DETROIT -- A 46-year-old Mercedes-Benz executive was arrested in Tuscaloosa, Ala., last week during a routine traffic stop for not having a proper form of identification, according to news reports.
The arrest prompted national debate over the reach of immigration laws in Alabama and nationwide.
Police stopped Detlev Hager because his rental vehicle did not have updated tags, according to the Associated Press. When asked for his driver's license, Hager could only produce his German identification and was arrested, said Spencer Collier, director of the Alabama Department of Homeland Security, a state agency.
Hager "was arrested under Alabama's motor vehicle code for not having a valid driver's license," Collier said.
Alabama's laws regarding immigrants are considered among the toughest in the nation, according to legal experts. Some parts of the law, such as requiring public schools to determine the citizenship status of students and their parents, have been blocked by federal courts.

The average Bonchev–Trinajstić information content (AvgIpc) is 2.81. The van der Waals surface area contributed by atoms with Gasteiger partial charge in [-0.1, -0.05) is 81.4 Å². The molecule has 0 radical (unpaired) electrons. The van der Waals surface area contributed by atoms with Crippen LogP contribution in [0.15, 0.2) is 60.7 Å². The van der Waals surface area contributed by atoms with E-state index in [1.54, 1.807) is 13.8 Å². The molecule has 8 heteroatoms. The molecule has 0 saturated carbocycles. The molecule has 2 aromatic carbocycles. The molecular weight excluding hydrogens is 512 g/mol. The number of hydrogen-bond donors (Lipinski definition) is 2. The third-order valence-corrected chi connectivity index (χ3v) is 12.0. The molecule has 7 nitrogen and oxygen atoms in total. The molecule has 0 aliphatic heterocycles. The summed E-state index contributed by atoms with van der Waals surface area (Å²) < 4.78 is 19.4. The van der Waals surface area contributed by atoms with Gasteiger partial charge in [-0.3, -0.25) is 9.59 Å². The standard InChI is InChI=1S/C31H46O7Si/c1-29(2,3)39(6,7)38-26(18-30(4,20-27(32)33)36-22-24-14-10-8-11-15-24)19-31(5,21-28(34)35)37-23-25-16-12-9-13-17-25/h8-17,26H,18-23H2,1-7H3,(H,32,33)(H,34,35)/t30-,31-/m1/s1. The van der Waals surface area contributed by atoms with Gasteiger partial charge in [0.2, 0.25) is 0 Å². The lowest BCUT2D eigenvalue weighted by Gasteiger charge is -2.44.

Hager was released from jail after an associate retrieved his passport, visa and German driver's license from the hotel where he was staying, Tuscaloosa Police Chief Steven Anderson told the Associated Press.
Mercedes' plant in Vance, Ala., has been operating since 1993.
Mercedes-Benz spokeswoman Felyicia Jerald said in an e-mail that Hager was in Alabama on business.
"This was an unfortunate situation, but police followed their standard procedures," she said. "Mercedes-Benz will take steps to remind and educate our visiting business guests and employees stationed in the U.S. of Alabama's identification requirements."
The arrest prompted an editorial in The New York Times that noted Germany is Alabama's largest international trade partner. Mercedes has announced more than $2 billion in investments there through 2014.
"Is this any way to treat a visitor, especially one representing a company that could just as easily invest in some other low-wage state?" the Times editorial asked. "Is this any way to treat anybody at all?"